3. Remember W.I.I.F.M.: Any time you post or tweet any information, keep in mind those you are targeting and implement the "What's In It For Me?" -- that is, for the consumer -- test. The most successful broadcast social networkers offer a balance of information, insights, tune-in alerts (contests, guests, etc), and humorous insights.
1. Don't use any public media (airwaves, Web, etc.) for personal grudges (unless this IS your personal brand, and your station is firmly behind you). You may think critical or snarky comments are just going to your "friends." Nothing could be further from the truth.
2. Don't forget the rules of spam. Resist the temptation to "over-post." Even your most loyal fans, friends, and P1's can reach a point of saturation. Remember those lame jokes everyone used to forward incessantly? You don't want to be "that person" on social media. Be careful "sharing" or "re-tweeting" too much, or passing along "TMI" (too much information).
3. When in doubt, see DO No. 3, above.
And here are a few more from Daniel Anstandig, Co-Founder of www.listenerdrivenradio.com.
- Remember that Twitter is an Open Mic. Don't say anything that you wouldn't feel comfortable saying on the air or at a remote in front of your listeners, coworkers, managers, and friends.
- Don't use Twitter to be passive aggressive about your coworkers or boss. I've seen people tweet about their Program Director or General Manager in a cryptic way. It only makes you look petty and immature—especially when your future employers go back and read all the tweets you've posted in the past.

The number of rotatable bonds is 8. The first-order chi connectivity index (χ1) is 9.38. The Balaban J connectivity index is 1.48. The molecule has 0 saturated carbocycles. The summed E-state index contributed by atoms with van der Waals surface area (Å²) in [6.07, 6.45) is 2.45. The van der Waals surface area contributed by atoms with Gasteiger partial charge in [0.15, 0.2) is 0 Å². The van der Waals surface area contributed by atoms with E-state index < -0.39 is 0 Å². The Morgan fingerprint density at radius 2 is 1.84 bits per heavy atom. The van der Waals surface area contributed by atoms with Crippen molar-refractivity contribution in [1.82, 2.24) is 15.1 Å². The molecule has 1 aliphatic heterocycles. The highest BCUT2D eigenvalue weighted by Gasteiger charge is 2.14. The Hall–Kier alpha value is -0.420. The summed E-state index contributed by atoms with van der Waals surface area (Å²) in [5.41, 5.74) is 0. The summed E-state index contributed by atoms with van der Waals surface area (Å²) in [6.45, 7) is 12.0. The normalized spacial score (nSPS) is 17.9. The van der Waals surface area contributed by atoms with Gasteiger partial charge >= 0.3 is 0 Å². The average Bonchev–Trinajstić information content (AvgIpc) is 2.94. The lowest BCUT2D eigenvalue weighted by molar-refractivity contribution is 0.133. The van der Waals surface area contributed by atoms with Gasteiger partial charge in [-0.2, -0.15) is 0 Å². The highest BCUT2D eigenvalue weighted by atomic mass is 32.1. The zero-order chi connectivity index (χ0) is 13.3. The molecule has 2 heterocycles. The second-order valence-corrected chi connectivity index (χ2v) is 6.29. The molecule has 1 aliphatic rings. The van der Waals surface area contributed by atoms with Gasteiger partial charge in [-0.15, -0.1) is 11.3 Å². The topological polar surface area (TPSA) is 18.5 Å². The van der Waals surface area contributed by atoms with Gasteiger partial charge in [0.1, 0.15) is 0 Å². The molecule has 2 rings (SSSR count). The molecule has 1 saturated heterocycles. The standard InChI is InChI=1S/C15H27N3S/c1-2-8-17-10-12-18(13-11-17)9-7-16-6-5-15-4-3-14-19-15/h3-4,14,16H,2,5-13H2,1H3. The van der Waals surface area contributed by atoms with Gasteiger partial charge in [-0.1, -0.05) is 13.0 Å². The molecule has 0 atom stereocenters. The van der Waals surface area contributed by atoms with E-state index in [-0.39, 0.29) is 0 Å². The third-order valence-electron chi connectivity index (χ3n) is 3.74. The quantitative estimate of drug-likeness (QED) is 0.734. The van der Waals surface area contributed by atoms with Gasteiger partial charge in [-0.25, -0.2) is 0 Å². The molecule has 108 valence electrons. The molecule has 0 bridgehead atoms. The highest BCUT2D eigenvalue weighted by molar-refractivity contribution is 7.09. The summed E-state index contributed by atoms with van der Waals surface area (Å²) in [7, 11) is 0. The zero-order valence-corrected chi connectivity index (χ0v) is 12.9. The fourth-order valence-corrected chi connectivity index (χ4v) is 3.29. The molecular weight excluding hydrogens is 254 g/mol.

- Use the Open Mic of Twitter wisely. Using it to say "THANK YOU" to a coworker, friend, or boss or share a compliment about a positive experience you had with a local business will always come back around positively for you. What goes around comes around on Twitter.
Is it fair that everything you post is subject to such scrutiny? Perhaps not. But it is reality, particularly if you've chosen to have a public or professional persona. Social media can enhance your on-air presence, but it also reflects your brand and the brand of those for whom you work.
Kipper McKee is a frequent speaker/panelist/presenter at national broadcast conventions including numerous state, group and corporate meetings. He has been named one of Radio Ink's Top Programmers, and has received the Conclave's Rockwell Award for lifetime achievement. Kipper can be reached at 312-402-4667 or firstname.lastname@example.org.
(10/23/2013 11:42:35 AM) |
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(3/18/2011 8:56:22 PM) |
The big mistake people make about "free speech" and the First Amendment is that the First Amendment only regulates what the government can do.
"Congress shall make no law respecting an establishment of religion, or prohibiting the free exercise thereof; or abridging the freedom of speech, or of the press; or the right of the people peaceably to assemble, and to petition the Government for a redress of grievances."
Note that there's nothing in there about private entities. In fact, regulating the conduct of private entities would be completely contrary to the spirit, if not the letter, of the Amendment.